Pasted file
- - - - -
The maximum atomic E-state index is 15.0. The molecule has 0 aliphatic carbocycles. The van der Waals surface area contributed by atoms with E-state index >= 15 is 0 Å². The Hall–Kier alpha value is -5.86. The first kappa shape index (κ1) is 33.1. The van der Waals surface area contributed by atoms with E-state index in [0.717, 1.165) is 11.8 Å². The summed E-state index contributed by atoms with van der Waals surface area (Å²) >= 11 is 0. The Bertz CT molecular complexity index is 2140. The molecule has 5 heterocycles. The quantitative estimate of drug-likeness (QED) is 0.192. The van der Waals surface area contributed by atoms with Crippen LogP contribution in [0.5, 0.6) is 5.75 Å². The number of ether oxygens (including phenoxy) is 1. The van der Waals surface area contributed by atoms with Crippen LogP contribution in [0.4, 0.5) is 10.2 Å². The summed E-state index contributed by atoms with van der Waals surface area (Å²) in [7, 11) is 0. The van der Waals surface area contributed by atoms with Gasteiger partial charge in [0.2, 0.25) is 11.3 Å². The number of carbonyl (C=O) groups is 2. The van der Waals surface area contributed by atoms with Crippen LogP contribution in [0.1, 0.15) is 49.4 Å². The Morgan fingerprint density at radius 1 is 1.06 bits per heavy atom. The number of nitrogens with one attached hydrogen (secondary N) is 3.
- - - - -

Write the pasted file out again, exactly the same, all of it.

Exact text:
The maximum atomic E-state index is 15.0. The molecule has 0 aliphatic carbocycles. The van der Waals surface area contributed by atoms with E-state index >= 15 is 0 Å². The Hall–Kier alpha value is -5.86. The first kappa shape index (κ1) is 33.1. The van der Waals surface area contributed by atoms with E-state index in [0.717, 1.165) is 11.8 Å². The summed E-state index contributed by atoms with van der Waals surface area (Å²) >= 11 is 0. The Bertz CT molecular complexity index is 2140. The molecule has 5 heterocycles. The quantitative estimate of drug-likeness (QED) is 0.192. The van der Waals surface area contributed by atoms with Crippen LogP contribution in [0.5, 0.6) is 5.75 Å². The number of ether oxygens (including phenoxy) is 1. The van der Waals surface area contributed by atoms with Crippen LogP contribution in [0.4, 0.5) is 10.2 Å². The summed E-state index contributed by atoms with van der Waals surface area (Å²) in [7, 11) is 0. The van der Waals surface area contributed by atoms with Gasteiger partial charge in [0.2, 0.25) is 11.3 Å². The number of carbonyl (C=O) groups is 2. The van der Waals surface area contributed by atoms with Crippen LogP contribution in [0.1, 0.15) is 49.4 Å². The Morgan fingerprint density at radius 1 is 1.06 bits per heavy atom. The number of nitrogens with one attached hydrogen (secondary N) is 3.